This Session: Polishing and performing original, group written scenes from groups’ adaptations of Little Red Riding Hood.
Here is some feedback from the class on their experiences in drama and playwriting over the last five months.
Things You’ve Learnt
How to make a scene flow and make sense. Lily
I feel like I’ve learned that being an actor or even just having to speak to a crowd is a very brave thing. Marina
I’ve learnt a lot and we would be here all day if I had to list it all… improv, voice, how to stand in relation to an audience. Fionn
To project my voice better. Emily
How to compromise while writing a script. Muireann
What it’s like to be an actor. Aron
I’ve learnt to be more confident in myself and to not be shy. Molly
A lot of work goes into a play. Líadain
How to direct, write proper scenes. How to transform into a character. Leah
Acting and comedy. Leon
That body language sets the mood for the play. Mabel
Things That Surprised You In A Good Way
Writing scripts. Emily
At the start I wasn’t really interested in writing our own scenes, but by the end I really enjoyed it. Leah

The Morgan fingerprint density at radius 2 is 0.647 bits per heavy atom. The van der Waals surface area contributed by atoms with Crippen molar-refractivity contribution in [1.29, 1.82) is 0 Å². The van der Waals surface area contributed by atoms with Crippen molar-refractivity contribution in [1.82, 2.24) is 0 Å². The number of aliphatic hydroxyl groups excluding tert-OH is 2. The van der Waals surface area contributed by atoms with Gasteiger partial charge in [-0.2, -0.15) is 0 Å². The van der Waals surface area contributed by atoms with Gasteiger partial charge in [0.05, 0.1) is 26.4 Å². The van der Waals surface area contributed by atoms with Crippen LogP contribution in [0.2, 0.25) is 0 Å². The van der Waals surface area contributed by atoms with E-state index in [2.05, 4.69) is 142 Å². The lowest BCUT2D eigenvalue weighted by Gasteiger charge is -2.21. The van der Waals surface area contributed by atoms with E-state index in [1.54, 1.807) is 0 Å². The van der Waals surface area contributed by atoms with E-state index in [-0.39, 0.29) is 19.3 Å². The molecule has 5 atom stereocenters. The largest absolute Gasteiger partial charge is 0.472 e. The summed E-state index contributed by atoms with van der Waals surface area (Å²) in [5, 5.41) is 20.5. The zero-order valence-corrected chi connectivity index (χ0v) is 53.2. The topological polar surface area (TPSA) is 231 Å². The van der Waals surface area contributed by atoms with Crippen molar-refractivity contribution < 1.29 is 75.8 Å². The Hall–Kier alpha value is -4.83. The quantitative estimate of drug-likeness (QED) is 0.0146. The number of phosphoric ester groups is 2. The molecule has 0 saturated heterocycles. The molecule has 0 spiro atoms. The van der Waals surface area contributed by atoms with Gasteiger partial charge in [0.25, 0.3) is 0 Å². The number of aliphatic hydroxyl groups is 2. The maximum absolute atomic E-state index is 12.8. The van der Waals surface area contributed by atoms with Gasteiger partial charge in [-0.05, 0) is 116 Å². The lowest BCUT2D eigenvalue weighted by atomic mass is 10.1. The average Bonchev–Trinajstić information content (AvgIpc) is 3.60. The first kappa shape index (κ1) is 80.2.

I would be interested in writing scripts for actual plays in the theatre. Luke
I wrote a whole scene! Kate
I sounded a bit weird as the alien in our Red Riding Hood adaptation. Dayi
I surprised myself by writing a page or two for the play. I was surprised I could write a script. Saskia
Things Your Classmates Did That Surprised You In A Good Way
A lot of people were really talented at writing and/or acting. Lily
I found some of the scenes funny. Adam
When we wrote the plays and acted them out, I liked the way one group used the blue screen. Líadain
I was surprised how involved everyone got and how everybody just put their heads down and worked really hard throughout the whole thing. Leah
Good co-operation. Aron
Other classmates surprised me by making up such complex stories for the play. Saskia
Leon was amazing at improv. We had a decent idea but Leon made it into, in my opinion, the funniest sketch that day. Fionn
In the improv – that we all had such crazy ideas. Lara
Some of their jokes were very good. Leon
Someone being a director was surprisingly handy. Mabel
It was a great pleasure to work with sixth class on developing performance, story structure and dramatic writing skills. They are an amazingly talented class bursting with creative ideas.
Michelle, June 2015